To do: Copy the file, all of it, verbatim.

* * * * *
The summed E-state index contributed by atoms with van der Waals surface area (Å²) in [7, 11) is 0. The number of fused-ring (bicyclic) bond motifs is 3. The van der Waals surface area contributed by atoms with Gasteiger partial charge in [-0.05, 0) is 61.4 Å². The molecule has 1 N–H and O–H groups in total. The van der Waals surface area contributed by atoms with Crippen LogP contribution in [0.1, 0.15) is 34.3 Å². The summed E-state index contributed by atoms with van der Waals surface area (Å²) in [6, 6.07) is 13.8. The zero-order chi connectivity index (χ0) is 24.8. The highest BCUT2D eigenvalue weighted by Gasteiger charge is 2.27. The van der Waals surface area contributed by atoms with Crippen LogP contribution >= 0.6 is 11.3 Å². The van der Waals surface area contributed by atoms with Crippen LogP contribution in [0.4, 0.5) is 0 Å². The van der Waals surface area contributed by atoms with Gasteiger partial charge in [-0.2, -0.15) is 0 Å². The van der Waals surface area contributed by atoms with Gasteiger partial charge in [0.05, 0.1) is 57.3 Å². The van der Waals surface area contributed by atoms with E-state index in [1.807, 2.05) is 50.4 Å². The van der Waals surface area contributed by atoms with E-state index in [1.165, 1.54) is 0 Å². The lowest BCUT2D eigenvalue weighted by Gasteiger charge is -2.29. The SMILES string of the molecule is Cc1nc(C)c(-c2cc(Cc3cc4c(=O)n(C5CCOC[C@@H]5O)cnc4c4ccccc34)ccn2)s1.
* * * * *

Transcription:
The summed E-state index contributed by atoms with van der Waals surface area (Å²) in [7, 11) is 0. The number of fused-ring (bicyclic) bond motifs is 3. The van der Waals surface area contributed by atoms with Gasteiger partial charge in [-0.05, 0) is 61.4 Å². The molecule has 1 N–H and O–H groups in total. The van der Waals surface area contributed by atoms with Crippen LogP contribution in [0.1, 0.15) is 34.3 Å². The summed E-state index contributed by atoms with van der Waals surface area (Å²) in [6, 6.07) is 13.8. The zero-order chi connectivity index (χ0) is 24.8. The highest BCUT2D eigenvalue weighted by Gasteiger charge is 2.27. The van der Waals surface area contributed by atoms with Crippen LogP contribution >= 0.6 is 11.3 Å². The van der Waals surface area contributed by atoms with Crippen LogP contribution in [0.4, 0.5) is 0 Å². The van der Waals surface area contributed by atoms with Gasteiger partial charge in [-0.2, -0.15) is 0 Å². The van der Waals surface area contributed by atoms with Gasteiger partial charge in [0.05, 0.1) is 57.3 Å². The van der Waals surface area contributed by atoms with E-state index in [1.807, 2.05) is 50.4 Å². The van der Waals surface area contributed by atoms with E-state index in [1.165, 1.54) is 0 Å². The lowest BCUT2D eigenvalue weighted by Gasteiger charge is -2.29. The SMILES string of the molecule is Cc1nc(C)c(-c2cc(Cc3cc4c(=O)n(C5CCOC[C@@H]5O)cnc4c4ccccc34)ccn2)s1.